St Albans eyesore revitalised for Magna Carta promotion

PUBLISHED: 12:37 21 July 2013

Councillor Brian Ellis in front of the Isis shop where Magna Carta information is now being displayed

Councillor Brian Ellis in front of the Isis shop where Magna Carta information is now being displayed

Archant

AN EMPTY shop dubbed an “eyesore” blighting St Albans’ historic retail core has had a new lease of life following criticism from tourists and local business people.

The former Isis store, available for lease in a premium location right next to the Clock Tower, has finally had the peeling, waterstained paper lining the inside of its windows for two years stripped away.

The shop, at 1 Market Place, has been temporarily turned into a promotional tool with Magna Carta information and merchandise in the windows.

St Albans is this year hosting a wide range of events to celebrate the document’s 800th anniversary, as the city played a key role in its creation.

The temporary change will please local stalwarts including Eric Roberts, of the St Albans Civic Society, Melvyn Teare, past president of St Albans District Chamber of Commerce, and Alistair Woodgate, chairman of St Albans Retail Forum, who had recently described it as an “eyesore”.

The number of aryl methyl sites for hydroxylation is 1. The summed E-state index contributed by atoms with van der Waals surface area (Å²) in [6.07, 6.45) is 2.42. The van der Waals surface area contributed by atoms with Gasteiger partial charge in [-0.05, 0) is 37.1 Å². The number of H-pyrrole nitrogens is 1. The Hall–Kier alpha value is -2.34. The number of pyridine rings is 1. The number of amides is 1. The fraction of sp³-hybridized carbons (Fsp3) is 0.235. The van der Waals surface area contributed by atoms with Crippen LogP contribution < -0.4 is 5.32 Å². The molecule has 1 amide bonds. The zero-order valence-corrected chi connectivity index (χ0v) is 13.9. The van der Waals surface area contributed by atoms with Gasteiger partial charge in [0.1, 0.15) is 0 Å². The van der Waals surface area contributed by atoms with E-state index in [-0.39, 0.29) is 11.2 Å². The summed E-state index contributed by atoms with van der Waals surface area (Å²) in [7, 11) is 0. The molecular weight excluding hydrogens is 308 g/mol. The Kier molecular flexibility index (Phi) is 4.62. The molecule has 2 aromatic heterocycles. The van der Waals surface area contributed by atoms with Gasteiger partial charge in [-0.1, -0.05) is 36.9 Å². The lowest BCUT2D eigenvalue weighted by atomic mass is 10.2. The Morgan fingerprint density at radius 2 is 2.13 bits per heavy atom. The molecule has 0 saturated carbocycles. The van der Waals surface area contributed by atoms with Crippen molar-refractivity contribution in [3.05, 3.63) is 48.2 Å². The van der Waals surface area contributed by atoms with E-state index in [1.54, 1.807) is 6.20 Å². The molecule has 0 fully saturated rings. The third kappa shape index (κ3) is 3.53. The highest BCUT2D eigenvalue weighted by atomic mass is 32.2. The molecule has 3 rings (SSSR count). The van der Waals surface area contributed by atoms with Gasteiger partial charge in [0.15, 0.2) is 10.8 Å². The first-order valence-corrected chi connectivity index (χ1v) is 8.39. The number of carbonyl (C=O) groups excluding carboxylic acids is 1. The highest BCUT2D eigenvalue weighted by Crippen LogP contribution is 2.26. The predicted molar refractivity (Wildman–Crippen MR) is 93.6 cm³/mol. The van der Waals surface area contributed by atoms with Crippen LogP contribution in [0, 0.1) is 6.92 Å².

Last week Eric told the Herts Advertiser that the former Isis store looked neglected, while Alistair called for life to be brought back into the historic building.

The store is owned by the Lathberye’s and Raynshaw’s Charity which dates back to the 1500s.

One of its trustees, St Albans district Cllr Brian Ellis, explained that the previous tenant had defaulted on their lease and while trustees had since been approached by several possible occupants, “it hasn’t materialised”.

He added: “The charity is effectively now under new management, run by a board of trustees, and we are recruiting new trustees to add to our skill-set.”

Cllr Ellis admitted that complications associated with it being a Grade II listed building presented a potential stumbling block for new tenants.

However the shop which has five levels, including a basement with a centuries-old oven, will undergo a revamp to entice long-term tenants.

Richard Raynshaw was a very wealthy man who was a Sergeant-at-Arms for Queen Elizabeth I.

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